When is the Diablo 4 release date? It’s been a while since we last knew the Devil, after all. While new releases on consoles have kept Diablo lurking at the back of the public consciousness, it’s easy to forget that the last major series release, Reaper of Souls, was over six years ago. Diablo III itself launched all the way back in 2012. But now, Diablo IV has finally been announced.
We’d hoped Diablo IV would make its debut at BlizzCon 2018. After months of small rumours, job listings, and speculation, hopes for another major entry in one of PC gaming’s landmark series were at an all time high in 2018. So it’s something of an understatement to say that the audience reception to the announcement of the mobile-only Diablo: Immortal was, um, muted. In the end we had to wait for BlizzCon 2019 for the reveal. And what a reveal it was.
Here, we dig into everything we know, including the Diablo 4 release date, its story, new gameplay systems, and the rumours and leaks from the past few years, this is the story so far on Diablo 4.
Diablo 4 release date
While BlizzCon 2019 finally confirmed the game’s existence, it did not yield a Diablo 4 release date. It doesn’t look like it’ll be soon either. When asked about the Diablo 4 launch date, game director Luis Barriga explains that “a game of this scope takes time” and that the game won’t be “coming out soon – not even Blizzard soon.” BlizzCon 2020 was cancelled, but Blizzard confirmed it will host an online conference in 2021. “BlizzConline” is set to take place between February 19 and 20, 2021 and we’re expecting a new Diablo 4 class reveal to happen during the event.
However, Blizzard has said in an earning call that Diablo 4 will not be released in 2021, with Activision saying that 2022 will be a “big year” for “Blizzard in particular.”
If history has anything to say about it, we have a bit of a wait on our hands. Diablo 3 was announced in 2008 but was not released until 2012 – making it four years of development. We are, of course, more than happy to wait.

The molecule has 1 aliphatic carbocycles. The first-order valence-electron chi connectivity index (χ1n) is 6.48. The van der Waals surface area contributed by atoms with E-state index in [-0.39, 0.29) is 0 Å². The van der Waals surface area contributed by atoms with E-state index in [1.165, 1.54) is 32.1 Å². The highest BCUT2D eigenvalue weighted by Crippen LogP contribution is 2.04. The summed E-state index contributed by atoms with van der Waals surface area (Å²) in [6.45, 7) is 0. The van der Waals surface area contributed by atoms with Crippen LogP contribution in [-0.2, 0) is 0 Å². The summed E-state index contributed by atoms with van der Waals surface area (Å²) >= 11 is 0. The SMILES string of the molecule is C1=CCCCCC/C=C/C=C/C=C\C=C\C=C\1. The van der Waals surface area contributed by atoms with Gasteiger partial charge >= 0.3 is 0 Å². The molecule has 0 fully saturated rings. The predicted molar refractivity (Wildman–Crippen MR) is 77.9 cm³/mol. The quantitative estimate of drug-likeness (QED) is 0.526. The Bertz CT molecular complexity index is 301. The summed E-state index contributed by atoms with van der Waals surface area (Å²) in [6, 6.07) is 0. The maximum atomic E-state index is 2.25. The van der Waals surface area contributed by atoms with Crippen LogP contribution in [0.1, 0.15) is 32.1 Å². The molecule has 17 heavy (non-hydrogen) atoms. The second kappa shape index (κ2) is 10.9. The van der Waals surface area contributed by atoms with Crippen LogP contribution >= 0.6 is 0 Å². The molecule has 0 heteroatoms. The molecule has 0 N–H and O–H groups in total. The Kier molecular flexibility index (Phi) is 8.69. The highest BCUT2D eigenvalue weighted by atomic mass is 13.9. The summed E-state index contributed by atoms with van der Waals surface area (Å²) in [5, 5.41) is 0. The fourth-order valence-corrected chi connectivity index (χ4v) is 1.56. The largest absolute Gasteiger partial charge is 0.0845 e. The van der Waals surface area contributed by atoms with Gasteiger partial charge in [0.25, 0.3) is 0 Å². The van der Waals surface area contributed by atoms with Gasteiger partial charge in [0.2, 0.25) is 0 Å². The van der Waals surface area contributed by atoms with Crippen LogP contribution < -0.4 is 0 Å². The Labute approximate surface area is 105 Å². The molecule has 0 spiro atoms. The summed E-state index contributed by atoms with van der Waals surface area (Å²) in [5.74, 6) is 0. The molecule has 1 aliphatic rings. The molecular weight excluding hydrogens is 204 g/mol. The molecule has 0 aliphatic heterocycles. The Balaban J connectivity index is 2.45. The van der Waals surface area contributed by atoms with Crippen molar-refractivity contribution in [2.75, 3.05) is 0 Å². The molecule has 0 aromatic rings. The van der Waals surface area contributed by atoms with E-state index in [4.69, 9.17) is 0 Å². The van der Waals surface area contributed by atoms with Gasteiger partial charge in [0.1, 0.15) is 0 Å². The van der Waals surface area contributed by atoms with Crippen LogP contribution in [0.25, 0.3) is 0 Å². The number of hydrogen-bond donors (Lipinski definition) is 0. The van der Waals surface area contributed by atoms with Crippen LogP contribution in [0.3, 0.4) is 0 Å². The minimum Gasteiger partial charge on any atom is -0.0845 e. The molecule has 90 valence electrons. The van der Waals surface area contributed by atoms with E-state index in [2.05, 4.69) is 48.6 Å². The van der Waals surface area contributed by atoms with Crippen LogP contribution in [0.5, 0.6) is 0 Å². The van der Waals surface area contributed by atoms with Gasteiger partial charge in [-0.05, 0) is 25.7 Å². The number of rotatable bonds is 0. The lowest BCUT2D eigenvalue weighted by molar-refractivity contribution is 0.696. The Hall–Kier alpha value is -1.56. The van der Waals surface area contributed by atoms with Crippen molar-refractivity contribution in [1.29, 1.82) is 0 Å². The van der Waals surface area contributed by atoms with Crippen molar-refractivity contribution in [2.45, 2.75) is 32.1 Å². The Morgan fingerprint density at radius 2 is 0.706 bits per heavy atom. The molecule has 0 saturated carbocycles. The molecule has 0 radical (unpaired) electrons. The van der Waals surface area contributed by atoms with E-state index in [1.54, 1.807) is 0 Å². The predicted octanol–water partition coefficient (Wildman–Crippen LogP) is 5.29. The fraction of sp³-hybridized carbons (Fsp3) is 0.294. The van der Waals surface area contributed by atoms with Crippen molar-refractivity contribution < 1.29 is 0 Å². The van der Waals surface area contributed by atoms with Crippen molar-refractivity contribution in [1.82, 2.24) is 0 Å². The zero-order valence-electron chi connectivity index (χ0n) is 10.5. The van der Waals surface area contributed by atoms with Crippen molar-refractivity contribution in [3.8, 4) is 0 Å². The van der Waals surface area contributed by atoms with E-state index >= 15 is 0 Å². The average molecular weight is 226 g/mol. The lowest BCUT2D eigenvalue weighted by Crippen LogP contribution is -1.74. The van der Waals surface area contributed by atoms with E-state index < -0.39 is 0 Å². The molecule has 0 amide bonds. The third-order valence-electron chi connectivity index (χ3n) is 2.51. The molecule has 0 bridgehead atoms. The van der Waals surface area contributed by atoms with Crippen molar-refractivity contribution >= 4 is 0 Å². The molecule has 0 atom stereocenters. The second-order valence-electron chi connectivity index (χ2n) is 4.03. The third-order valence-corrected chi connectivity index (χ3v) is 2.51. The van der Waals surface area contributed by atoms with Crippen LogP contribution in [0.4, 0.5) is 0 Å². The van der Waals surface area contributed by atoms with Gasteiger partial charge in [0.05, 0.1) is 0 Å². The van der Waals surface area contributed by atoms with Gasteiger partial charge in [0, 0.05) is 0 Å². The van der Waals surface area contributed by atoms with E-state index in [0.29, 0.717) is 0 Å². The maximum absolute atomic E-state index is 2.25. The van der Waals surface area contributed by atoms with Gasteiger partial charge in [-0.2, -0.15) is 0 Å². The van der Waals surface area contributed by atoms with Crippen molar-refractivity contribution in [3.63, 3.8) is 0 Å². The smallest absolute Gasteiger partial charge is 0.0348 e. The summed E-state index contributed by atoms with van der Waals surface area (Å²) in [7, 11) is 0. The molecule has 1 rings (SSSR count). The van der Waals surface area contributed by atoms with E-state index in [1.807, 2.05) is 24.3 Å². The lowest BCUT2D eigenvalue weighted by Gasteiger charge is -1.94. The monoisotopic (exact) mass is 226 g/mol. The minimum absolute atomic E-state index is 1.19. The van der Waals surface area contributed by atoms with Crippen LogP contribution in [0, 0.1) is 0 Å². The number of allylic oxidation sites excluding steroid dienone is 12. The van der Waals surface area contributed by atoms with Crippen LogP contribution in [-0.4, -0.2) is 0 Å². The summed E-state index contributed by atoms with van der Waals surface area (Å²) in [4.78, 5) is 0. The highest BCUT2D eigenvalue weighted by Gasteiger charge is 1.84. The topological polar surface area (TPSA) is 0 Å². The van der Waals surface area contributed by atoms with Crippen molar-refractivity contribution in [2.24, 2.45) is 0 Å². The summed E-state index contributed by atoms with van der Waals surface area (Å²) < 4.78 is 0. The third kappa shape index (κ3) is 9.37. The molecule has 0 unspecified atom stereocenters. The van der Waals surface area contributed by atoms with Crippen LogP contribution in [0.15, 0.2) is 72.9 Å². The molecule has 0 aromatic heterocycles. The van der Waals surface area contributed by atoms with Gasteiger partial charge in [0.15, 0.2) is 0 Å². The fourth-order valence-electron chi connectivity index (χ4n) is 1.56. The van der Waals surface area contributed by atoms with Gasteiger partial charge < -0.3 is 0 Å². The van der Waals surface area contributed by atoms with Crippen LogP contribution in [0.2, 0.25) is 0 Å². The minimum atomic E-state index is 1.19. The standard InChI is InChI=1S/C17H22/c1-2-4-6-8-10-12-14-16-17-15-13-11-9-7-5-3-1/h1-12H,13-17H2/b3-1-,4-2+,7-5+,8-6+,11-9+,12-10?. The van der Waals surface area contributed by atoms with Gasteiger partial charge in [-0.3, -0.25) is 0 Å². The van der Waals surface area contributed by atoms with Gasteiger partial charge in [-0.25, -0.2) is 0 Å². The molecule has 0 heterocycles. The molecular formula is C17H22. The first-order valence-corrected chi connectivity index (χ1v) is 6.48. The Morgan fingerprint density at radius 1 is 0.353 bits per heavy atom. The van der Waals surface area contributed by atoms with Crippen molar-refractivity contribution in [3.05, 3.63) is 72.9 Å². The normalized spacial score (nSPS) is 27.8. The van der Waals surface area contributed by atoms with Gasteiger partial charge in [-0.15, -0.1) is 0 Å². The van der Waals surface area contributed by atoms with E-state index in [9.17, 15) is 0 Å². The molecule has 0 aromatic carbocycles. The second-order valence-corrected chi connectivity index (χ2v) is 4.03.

DIABLO 4 Gameplay
Alongside a cinematic trailer that oozed dark horror, Blizzard also gave us a look at some gameplay. We’ve played some of the game, too, and had – ahem – a hell of a good time with the Druid class in particular. It’s still early, but we can see ourselves making Diablo 4 builds around it.
Even so, there are loads of gameplay details to dig into. We now know some of the classes (among them, the confirmation of the return of the Druid, the Sorceress, the Rogue and the Barbarian), and there’s a new open-world setting. There will also be mounts, and Blizzard has extensive plans for customisation including being about to customise your skills slots in Diablo 4.
Blizzard published a development blog post in June, 2020, detailing the then-current state of Diablo . The post explores how Diablo will transition to some open-world environments and the affects on play time and player freedom. The post also details some of the Diablo 4 public events, and how players can wander into events without having to join a party.
There’s a lot of thought behind the minions you’ll be knocking out for loot, too. Blizzard is introducing the idea of families with Diablo 4 monsters. While these monsters appear visually different, they’ll have a theme in common – like being a ranged fighter, for example.
When it does finally launch, there will be Diablo 4 expansions, and the game will have absolutely no loading screens between dungeons, which sounds pretty cool. While it hasn’t been confirmed, Blizzard admits it is “very excited” about the idea of Diablo 4 cross-play.
endgame content and PVP in Diablo 4
Meanwhile, Blizzard has confirmed that the game will feature keys which turn normal dungeons into endgame content, so all that leveling goodness will be hiding in plain sight from the off. Speaking of that good loot, here’s how the Diablo 4 loot system works, along with the Diablo 4 mythic items which will be the game’s top-tier of reward, as Diablo 4 ditches ancient items. They’ll work a lot like Destiny 2 Exotics in that you can only equip one at a time.